Tuesday, November 23, 2010

Positive Psychology

I just got out of group therapy.  Today's topic was Positive Psychology.  "Think yourself happy" and all that.  A few weeks ago, I would have told you that optimists are just delusional and that happiness is an illusion.  I was in a bad place.  But now, I want to bear my testimony of Positive Psychology.  I know that it is true.  I know that you can find temporary happiness (or at least a lightening of depression) just by thinking about the shit* that makes you happy or HAS made you happy in the past and the small positive things that happen during your day. (Today I was running late for an appointment but I was spared a scolding because the other person was just a hair later. Rock on!!!)

So....I was thinking that in this spirit, maybe we could all think of some positive consequences of time we spent in the Church and/or from the struggle getting out.  I'll start:

  1. If I hadn't been raised in and then pushed back against the Church, I don't think I would know myself nearly as well as I do.
  2. Being raised in the Church made me the feminist I am today.
  3. I recognize fake and forced happiness and how this is different from the real happiness that comes with being authentic to oneself and others. 
  4. I have had the opportunity to see that my mother and other members of my extended family aren't fixated on my religious/non-religious status and love me despite my angry atheistic leanings.  I am extremely grateful for this.  I know that many of you (including my own husband) haven't had the same luck. 
  5. It kept me out of trouble? Maybe.  I was a pretty good kid anyway and I don't remember being overly obsessed with the rules.
  6. I recognize the difference between being good for goodness sake and following my own innate humanistic conscience and not because I've been burdened with guilt or striving toward some eternal reward.
So, what do you say?  Can you help me see more positive consequences of having been a member?  Also, feel free to chime in if you were a member of other faiths/traditions.

*Sorry. I say "shit" when I mean "stuff" because I have 20 years clean of not swearing that I mean to get back by swearing A LOT until I am 40.

7 comments:

  1. I like your list and could adopt several of your ideas. Frankly, I'm grateful for the perspective I gained from thinking my way out of Mormonism. That process has given me insights into people and culture that I would not have gained otherwise.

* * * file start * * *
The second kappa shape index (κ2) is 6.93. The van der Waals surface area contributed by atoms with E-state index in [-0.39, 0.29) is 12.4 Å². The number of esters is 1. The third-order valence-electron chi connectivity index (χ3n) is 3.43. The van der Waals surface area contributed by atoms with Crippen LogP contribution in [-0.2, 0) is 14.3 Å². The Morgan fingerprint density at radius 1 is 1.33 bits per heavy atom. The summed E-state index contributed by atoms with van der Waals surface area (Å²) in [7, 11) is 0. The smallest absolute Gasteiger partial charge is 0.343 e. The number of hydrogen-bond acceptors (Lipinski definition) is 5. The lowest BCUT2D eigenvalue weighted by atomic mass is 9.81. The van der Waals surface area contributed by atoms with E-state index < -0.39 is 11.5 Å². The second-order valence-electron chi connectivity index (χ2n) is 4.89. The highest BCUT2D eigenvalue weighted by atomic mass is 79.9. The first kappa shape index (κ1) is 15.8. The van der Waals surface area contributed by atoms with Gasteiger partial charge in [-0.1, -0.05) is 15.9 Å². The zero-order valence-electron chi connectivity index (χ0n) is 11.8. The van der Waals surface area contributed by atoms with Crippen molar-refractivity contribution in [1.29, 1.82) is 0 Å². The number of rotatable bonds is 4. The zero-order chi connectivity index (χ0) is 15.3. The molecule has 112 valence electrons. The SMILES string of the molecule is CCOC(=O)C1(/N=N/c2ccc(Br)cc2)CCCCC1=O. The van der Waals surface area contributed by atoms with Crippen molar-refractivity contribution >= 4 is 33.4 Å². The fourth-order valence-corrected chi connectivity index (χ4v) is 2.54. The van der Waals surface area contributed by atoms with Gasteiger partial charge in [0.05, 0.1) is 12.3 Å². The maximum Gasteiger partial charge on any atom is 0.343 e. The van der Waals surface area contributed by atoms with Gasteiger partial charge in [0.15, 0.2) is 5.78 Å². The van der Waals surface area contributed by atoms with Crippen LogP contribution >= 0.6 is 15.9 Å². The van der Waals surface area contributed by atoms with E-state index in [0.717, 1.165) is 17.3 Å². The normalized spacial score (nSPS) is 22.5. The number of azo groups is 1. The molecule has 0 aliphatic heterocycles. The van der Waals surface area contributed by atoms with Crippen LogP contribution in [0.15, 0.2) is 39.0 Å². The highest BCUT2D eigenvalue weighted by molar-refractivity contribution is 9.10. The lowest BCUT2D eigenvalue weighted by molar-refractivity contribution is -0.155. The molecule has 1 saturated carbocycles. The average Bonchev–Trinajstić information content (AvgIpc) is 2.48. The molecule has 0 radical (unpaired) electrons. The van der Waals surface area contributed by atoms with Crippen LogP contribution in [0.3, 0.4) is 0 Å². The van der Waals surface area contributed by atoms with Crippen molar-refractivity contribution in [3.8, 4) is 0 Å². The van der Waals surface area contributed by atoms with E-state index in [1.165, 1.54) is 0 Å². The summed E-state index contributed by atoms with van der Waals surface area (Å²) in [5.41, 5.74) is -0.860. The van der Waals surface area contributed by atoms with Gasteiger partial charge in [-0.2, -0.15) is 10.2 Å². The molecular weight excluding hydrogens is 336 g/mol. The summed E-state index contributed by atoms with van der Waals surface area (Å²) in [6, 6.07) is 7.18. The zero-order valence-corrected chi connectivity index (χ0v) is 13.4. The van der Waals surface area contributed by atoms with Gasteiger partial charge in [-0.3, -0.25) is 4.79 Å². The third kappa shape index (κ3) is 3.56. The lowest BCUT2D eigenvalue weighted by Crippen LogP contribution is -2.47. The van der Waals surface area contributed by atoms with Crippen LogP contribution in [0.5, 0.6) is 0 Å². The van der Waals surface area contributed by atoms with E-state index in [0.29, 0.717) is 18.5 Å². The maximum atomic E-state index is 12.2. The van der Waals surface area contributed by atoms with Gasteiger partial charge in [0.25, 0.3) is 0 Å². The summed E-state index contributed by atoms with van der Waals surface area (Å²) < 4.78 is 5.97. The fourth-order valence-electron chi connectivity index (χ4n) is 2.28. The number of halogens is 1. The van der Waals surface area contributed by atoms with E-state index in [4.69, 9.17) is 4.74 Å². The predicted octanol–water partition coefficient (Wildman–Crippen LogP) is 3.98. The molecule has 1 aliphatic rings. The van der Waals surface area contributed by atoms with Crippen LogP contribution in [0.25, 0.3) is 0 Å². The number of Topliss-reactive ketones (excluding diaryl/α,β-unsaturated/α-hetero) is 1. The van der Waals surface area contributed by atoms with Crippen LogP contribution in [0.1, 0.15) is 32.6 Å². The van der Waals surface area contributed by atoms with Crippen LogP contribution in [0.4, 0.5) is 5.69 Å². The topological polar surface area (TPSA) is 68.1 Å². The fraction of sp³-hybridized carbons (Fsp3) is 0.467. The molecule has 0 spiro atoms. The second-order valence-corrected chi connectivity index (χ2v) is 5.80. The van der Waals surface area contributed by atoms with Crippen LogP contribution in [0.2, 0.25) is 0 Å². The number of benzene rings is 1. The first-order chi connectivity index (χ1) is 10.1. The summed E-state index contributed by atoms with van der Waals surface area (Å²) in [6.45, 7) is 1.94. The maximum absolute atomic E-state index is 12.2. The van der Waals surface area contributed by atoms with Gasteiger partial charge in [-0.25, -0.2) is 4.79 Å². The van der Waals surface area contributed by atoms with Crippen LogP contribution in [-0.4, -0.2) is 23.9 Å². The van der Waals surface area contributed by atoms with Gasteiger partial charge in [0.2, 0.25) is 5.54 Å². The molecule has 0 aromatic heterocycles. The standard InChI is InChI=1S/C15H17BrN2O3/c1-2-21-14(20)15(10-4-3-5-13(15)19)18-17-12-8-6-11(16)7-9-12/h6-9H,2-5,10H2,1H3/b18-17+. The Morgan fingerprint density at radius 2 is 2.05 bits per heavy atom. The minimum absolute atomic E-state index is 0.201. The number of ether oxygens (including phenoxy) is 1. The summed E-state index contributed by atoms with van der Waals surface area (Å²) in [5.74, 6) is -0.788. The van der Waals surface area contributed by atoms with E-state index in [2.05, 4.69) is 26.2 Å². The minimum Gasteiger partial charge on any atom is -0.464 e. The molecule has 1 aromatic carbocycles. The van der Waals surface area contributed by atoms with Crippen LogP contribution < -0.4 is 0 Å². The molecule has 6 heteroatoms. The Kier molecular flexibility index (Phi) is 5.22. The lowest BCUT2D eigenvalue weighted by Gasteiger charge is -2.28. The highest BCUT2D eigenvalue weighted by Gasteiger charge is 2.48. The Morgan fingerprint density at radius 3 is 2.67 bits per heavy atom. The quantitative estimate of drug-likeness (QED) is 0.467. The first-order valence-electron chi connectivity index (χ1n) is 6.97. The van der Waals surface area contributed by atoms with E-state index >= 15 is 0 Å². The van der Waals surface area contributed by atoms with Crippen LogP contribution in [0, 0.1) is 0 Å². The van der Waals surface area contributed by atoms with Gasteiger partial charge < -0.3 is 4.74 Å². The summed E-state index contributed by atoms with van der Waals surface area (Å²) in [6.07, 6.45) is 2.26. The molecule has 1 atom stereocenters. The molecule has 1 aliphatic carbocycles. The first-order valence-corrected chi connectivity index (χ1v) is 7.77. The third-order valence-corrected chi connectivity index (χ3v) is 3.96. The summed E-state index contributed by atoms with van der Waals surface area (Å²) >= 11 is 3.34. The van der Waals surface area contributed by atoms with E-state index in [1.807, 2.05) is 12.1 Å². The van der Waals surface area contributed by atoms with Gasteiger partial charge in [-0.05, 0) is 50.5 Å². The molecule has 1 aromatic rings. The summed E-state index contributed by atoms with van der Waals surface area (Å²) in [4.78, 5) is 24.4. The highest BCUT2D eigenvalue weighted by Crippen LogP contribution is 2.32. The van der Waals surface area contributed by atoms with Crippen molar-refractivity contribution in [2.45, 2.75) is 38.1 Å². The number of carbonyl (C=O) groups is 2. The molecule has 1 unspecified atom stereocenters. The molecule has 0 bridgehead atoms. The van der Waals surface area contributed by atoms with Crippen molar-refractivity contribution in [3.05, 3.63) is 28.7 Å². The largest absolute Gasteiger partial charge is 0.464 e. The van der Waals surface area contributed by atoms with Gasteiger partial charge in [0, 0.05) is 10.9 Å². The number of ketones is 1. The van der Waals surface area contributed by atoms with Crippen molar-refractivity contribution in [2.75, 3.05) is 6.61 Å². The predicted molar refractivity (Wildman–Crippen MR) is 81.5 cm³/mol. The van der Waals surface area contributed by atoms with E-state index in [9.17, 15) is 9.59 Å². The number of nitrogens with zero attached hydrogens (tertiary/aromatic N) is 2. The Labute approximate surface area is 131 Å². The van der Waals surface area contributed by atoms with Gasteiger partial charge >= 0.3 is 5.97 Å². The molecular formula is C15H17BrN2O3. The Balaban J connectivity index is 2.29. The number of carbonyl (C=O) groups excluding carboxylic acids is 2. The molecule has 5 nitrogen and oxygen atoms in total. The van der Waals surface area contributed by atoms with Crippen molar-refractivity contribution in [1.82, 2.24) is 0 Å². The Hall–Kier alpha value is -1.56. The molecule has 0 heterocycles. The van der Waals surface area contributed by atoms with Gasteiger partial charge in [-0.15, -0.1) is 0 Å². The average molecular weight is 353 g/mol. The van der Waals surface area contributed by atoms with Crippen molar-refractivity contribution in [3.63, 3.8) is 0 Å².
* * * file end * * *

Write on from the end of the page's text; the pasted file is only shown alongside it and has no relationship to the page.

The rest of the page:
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  2. Oh, and more important -- going through that process gave me insights into myself. I found myself for the first time. Does that make sense?

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  4. Yeah, I sometimes forget to appreciate just how fucked-up my religious up bringing was. If I didn't have that fucked-up up bringing, I wouldn't have been able to understand just how bad it could be for people who go through it. I also wouldn't be able to understand how they think either. And therefor, I would never have been able to effectively empathize with those getting out, or understand what it is that causes people to do the stupid things they do in the name of god.

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  5. Its hard to flip it over and think of the possitives. One thing that my bride of 27 years and I acknowledge to each other is that without living the curse of mormonism, we wouldn't have found each other!

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  6. Thanks, Smoking Joe. I can't believe I missed that one. I met my husband at church as well and just at the last minute!

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  7. I like these thoughts about how we are meaning making machines.... we like to create meaning out of everything and that meaning is a reflection of our mental maps and emotions. I have found that the Mormon church is also our meaning making parent... they tell us what our experiences mean before, during and after we have them. You know the drill... what just happened to you is this.... and it means this.... and therefore JS is a prophet......

    Meaning making is a godlike skill... he/she who is the meaning maker controls our psychology. I think the process of growing up (evolving in this case) is one of moving toward living and not allowing the parental meaning making organizations to have complete dominance over our experiences in life. Deconstructing our religious identities doesn't mean we have to deny our experiences of the past... it does mean we have to perhaps create new meaning around the experience because that which we created was so imprinted by the mormon lense.....

    thanks Amy....

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